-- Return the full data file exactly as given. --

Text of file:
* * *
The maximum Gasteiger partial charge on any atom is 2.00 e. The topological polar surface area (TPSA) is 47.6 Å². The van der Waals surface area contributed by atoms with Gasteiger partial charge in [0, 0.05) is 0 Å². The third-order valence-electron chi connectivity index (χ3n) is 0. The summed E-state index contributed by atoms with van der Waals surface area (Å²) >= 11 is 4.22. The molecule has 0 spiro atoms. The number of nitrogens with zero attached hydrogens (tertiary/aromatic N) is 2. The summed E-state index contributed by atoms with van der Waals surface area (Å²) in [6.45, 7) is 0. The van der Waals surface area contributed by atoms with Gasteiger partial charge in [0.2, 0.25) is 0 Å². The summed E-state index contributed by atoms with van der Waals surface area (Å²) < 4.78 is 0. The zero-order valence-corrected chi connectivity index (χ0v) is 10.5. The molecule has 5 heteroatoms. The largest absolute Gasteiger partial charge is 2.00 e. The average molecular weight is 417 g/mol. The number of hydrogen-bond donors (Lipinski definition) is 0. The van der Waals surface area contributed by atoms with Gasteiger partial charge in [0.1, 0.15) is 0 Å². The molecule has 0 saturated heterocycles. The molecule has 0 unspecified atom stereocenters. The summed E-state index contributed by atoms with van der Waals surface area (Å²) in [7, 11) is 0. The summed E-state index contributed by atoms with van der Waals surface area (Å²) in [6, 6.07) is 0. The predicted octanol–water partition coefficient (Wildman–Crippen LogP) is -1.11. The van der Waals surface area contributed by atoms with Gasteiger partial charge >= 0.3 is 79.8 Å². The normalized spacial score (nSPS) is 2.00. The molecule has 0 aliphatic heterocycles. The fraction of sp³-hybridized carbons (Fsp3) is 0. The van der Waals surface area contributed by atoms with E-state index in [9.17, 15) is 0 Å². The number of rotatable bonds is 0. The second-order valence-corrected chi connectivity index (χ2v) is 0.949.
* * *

The maximum Gasteiger partial charge on any atom is 2.00 e. The topological polar surface area (TPSA) is 47.6 Å². The van der Waals surface area contributed by atoms with Gasteiger partial charge in [0, 0.05) is 0 Å². The third-order valence-electron chi connectivity index (χ3n) is 0. The summed E-state index contributed by atoms with van der Waals surface area (Å²) >= 11 is 4.22. The molecule has 0 spiro atoms. The number of nitrogens with zero attached hydrogens (tertiary/aromatic N) is 2. The summed E-state index contributed by atoms with van der Waals surface area (Å²) in [6.45, 7) is 0. The van der Waals surface area contributed by atoms with Gasteiger partial charge in [0.2, 0.25) is 0 Å². The summed E-state index contributed by atoms with van der Waals surface area (Å²) < 4.78 is 0. The zero-order valence-corrected chi connectivity index (χ0v) is 10.5. The molecule has 5 heteroatoms. The largest absolute Gasteiger partial charge is 2.00 e. The average molecular weight is 417 g/mol. The number of hydrogen-bond donors (Lipinski definition) is 0. The van der Waals surface area contributed by atoms with Gasteiger partial charge in [0.1, 0.15) is 0 Å². The molecule has 0 saturated heterocycles. The molecule has 0 unspecified atom stereocenters. The summed E-state index contributed by atoms with van der Waals surface area (Å²) in [7, 11) is 0. The summed E-state index contributed by atoms with van der Waals surface area (Å²) in [6, 6.07) is 0. The predicted octanol–water partition coefficient (Wildman–Crippen LogP) is -1.11. The van der Waals surface area contributed by atoms with Gasteiger partial charge >= 0.3 is 79.8 Å². The normalized spacial score (nSPS) is 2.00. The molecule has 0 aliphatic heterocycles. The fraction of sp³-hybridized carbons (Fsp3) is 0. The van der Waals surface area contributed by atoms with E-state index in [9.17, 15) is 0 Å². The number of rotatable bonds is 0. The second-order valence-corrected chi connectivity index (χ2v) is 0.949.